This is a rush transcript from "Your World," October 11, 2012. This copy may not be in its final form and may be updated.
(BEGIN VIDEO CLIP)
PRESIDENT BARACK OBAMA: Donald Trump is a small business. Now, I know Donald Trump doesn't like to think of himself as small anything.
MITT ROMNEY (R), PRESIDENTIAL CANDIDATE: It's not just wealthy people -- you mentioned Donald Trump. It's not just Donald Trump you're taxing.
(END VIDEO CLIP)
NEIL CAVUTO, HOST OF "YOUR WORLD": Well, Donald Trump's name comes up in the darndest places, doesn't it?
It's too early to say whether he comes up in the vice presidential debate tonight, but, as you remember from the presidential one, it was all over the definition of who's a small business and what defines small business. The Romney camp saying that, yes, well they account for 3 percent of the returns and those benefiting from or not from a higher rate. They account for quadruple that in the number of jobs that they generate.
Anyway, Donald Trump joining us now on the phone.
Donald, do you suspect your name comes up tonight on this very issue?
DONALD TRUMP, CHAIRMAN & CEO, TRUMP HOTELS & CASINO RESORTS: Well, I was very honored when I heard.
I was watching the debate and I thought Mitt Romney did fantastically. And, all of a sudden, my name was mentioned. And I said, wow, that’s sort of cool.
TRUMP: I doubt it comes up tonight again. I hope it does. It's such a great thing to have that happen.
But I doubt it. I can't imagine.
CAVUTO: You know one interesting strategy here on the part of those who are for raising taxes on the upper income is they put guys like you in that group, that guys like you benefit. Mitt Romney was trying to say that is not typical, that that top range covers guys from all the way up from billionaires like yourself and all the way down to the small businesses he says could be in peril with hiring and likely laying off of workers.
Do you think that resonates?
TRUMP: Well, I think to a certain extent.
I have thousands of people that I employ. And over the years, I have employed tens of thousands of people. I'm a very, very big job provider. So, when they use me as an example, and it's sort of really an example of exactly that, I think you have to sort of take it and say that is a very nice thing to have your name mentioned.
I'm a big, big job provider, and that's one of my great honors.
CAVUTO: I guess, for want of a better description, a fellow casino mogul, Steve Wynn, said almost what you said to the letter, that he feels offended as a job provider that he hasn't done enough and that he should do more. He is very disappointed in President Obama, says he voted for President Obama, but he seems like he has got buyer's remorse and then some.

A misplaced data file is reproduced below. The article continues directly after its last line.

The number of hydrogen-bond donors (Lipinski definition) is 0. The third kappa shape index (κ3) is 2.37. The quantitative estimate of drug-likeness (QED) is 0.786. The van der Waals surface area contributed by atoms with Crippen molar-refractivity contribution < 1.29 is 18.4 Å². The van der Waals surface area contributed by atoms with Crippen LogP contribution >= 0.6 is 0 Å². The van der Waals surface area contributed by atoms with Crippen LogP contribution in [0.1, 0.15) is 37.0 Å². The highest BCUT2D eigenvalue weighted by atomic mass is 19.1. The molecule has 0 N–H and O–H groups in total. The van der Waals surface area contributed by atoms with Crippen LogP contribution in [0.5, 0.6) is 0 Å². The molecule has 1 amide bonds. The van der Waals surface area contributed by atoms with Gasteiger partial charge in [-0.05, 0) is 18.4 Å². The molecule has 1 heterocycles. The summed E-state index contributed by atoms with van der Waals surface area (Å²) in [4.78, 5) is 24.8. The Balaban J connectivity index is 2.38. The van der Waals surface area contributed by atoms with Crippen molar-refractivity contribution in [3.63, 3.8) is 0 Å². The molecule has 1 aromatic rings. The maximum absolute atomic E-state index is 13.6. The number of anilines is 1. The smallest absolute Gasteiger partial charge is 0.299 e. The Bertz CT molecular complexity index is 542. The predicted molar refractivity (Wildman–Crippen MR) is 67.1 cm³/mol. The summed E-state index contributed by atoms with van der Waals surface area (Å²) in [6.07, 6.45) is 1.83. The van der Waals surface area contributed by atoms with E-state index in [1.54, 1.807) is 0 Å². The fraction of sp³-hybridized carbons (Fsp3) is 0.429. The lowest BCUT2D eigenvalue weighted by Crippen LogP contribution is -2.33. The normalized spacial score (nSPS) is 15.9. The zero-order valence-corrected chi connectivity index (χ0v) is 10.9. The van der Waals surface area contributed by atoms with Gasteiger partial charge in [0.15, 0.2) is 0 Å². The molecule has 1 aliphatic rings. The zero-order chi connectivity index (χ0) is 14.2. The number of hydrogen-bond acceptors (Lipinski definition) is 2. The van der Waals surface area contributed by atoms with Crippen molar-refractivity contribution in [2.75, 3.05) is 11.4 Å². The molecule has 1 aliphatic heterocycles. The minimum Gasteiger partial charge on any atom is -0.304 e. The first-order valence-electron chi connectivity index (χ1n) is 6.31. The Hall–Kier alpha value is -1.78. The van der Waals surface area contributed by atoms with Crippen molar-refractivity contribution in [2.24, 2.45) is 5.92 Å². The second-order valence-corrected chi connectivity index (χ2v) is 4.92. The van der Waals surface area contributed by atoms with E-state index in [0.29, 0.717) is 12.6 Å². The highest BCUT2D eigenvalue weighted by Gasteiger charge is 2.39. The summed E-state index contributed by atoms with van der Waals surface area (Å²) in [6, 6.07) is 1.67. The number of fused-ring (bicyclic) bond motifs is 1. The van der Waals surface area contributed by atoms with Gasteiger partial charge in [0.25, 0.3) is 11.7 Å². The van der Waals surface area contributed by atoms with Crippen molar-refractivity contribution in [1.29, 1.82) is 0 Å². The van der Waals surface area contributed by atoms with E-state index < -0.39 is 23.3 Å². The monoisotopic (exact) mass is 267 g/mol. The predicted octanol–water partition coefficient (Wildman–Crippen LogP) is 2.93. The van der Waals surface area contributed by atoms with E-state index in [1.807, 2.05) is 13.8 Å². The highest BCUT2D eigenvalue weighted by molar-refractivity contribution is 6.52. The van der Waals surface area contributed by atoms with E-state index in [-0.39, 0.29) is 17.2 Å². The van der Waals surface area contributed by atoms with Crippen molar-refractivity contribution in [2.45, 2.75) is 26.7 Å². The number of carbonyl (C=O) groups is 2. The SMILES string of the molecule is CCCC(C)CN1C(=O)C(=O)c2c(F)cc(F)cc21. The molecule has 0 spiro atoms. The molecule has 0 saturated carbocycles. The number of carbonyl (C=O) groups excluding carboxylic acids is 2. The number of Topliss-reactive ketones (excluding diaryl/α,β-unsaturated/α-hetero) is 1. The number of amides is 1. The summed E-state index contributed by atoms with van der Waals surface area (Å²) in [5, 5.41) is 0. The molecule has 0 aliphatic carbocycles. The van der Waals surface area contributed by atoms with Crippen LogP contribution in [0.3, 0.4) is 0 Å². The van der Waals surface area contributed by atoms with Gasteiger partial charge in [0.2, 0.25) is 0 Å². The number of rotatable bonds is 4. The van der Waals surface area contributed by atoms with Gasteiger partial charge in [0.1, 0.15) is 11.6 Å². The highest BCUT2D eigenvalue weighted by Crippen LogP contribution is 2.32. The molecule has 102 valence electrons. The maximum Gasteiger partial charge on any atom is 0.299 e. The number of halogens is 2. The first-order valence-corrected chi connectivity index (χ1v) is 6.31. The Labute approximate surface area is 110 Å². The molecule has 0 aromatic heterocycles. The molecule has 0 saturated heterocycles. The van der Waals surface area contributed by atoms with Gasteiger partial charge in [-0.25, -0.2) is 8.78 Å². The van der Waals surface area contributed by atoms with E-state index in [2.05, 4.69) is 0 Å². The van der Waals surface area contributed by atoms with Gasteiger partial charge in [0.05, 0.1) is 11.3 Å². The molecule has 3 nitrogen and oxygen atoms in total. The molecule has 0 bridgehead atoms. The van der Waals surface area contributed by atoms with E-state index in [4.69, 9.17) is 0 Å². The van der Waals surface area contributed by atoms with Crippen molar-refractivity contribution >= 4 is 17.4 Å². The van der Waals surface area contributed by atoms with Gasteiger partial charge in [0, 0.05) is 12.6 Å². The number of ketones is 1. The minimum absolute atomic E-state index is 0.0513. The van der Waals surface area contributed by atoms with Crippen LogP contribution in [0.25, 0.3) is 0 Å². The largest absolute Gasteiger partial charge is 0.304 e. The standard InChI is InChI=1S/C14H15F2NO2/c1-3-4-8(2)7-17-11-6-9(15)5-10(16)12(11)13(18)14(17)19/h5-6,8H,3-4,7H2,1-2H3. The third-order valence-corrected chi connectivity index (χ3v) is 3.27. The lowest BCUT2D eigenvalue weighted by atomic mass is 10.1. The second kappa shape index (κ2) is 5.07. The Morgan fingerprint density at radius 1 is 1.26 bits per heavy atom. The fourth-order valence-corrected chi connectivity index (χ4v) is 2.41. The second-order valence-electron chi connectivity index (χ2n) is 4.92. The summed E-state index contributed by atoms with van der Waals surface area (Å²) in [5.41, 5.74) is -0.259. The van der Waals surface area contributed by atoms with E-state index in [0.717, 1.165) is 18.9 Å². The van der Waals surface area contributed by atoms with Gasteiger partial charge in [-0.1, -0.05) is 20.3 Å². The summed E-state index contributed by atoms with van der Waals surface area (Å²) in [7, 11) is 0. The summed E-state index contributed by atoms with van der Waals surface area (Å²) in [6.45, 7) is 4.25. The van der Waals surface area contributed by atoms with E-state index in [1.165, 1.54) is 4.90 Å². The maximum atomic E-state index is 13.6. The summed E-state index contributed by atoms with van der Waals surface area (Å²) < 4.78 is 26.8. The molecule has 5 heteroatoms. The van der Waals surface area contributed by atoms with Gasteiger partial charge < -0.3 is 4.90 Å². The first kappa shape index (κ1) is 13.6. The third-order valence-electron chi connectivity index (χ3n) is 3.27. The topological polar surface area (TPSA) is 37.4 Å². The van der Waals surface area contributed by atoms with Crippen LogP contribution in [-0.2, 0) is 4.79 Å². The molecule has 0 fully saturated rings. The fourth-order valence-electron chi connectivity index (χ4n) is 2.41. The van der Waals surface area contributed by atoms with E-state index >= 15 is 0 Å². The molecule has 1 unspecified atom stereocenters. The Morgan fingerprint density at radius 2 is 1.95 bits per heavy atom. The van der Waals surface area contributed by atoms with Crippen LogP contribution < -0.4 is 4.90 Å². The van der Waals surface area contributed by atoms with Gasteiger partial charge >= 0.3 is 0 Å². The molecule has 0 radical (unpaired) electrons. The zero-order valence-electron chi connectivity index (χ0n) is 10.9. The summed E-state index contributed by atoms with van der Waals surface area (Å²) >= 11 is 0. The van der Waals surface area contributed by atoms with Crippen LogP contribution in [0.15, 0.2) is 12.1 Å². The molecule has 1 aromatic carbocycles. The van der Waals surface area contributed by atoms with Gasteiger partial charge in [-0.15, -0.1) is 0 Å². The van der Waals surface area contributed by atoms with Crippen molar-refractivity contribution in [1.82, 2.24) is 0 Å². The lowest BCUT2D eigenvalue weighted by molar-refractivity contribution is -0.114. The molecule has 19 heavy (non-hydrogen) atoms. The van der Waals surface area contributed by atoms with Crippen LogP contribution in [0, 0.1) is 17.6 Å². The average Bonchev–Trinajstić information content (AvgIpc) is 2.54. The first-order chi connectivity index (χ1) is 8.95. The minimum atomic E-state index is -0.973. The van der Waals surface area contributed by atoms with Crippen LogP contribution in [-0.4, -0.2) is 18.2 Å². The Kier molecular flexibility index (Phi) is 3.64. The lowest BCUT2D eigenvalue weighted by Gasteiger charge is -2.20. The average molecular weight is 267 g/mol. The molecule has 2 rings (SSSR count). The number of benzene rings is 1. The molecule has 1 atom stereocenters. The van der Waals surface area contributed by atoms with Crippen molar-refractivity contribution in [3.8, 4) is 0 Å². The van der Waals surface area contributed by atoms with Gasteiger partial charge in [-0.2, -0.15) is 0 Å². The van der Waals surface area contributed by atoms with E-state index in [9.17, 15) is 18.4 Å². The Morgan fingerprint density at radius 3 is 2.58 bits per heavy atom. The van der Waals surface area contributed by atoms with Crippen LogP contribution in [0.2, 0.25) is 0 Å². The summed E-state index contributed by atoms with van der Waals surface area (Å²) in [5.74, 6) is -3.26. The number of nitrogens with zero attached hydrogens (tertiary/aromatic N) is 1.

What did you think of that?
TRUMP: Well, Steve is a good friend of mine, and a terrific guy.
And you talk about a job provider. He certainly is. He is very angered by what is going on and he is angered by I think what people are starting to think of this country.
CAVUTO: But you say stuff like this, Donald, and of course Steve Wynn over the last year or so has started to say this.
But he mentioned something interesting, that is Mr. Wynn, when he talked about -- paraphrasing here, Donald -- I have talked to many, many business men and women who say the same thing to me, but that they don't say the same thing publicly.
Why do, if that is the case, so few in the business community speak out to the degree if they have real concerns about the president the way you do or Steve Wynn does or maybe a half a handful of others publicly?
TRUMP: Well, the president has really gone through I think almost a lifetime where people don't criticize him.
You can say whatever the reason is. And everyone has different reasons. But he's gone through a life of a lack of criticism, whether it's the press or anything else. In fact, frankly, the single biggest point of criticism was his poor performance in the debate the other night. That was a very poor performance.
And I think, on the other hand, Mitt was fantastic. He really did a great job. People have not criticized Obama. They don't want to be called a racist. I mean he called Bill Clinton essentially a racist.
Now, I know Bill Clinton, and that is not a racist. But people don't want to be put in that position. And I think, until just this last week, I've never seen so much negativity about President Obama as I have in the last week. And that was because of his performance.
But they don't want to criticize. They're -- they're -- I don't know if they are afraid to criticize or what. They don't want to criticize him. You know, we need certainty. And I think one of the things that Steve is saying, this country has no certainty. We don't know where the tax codes are going. We don't know anything about what's happening with the country. And, therefore, we don't invest. We're afraid to invest. We don't know what the future holds. And that in turn stops people from being hired. And -- unless people are going to be hired. And I don't mean the phony 7.8 percent that they came up with out of the blue, where every economist, even the Obama people, were shocked to see that number.
And, by the way, it will be adjusted after the election way up. And you know that and so does everybody else. But we need certainty.
CAVUTO: So you do not trust that data? You don't think it was just a goof? You think it was a deliberate goof?
TRUMP: I don't know if it was deliberate or not, but it's absolutely a mistake. And you'l see that in about two months from now when they readjust the numbers, as they have been doing for the last two years. They readjust them all the time.
But the problem is the adjustment and the readjustment will be after the election. So, we'll have to see what happens.
CAVUTO: We shall see. We shall see.
TRUMP: But even the economists that are Obama economists said, that's unbelievable. Nobody predicted that.
CAVUTO: All right, Donald Trump, always a pleasure.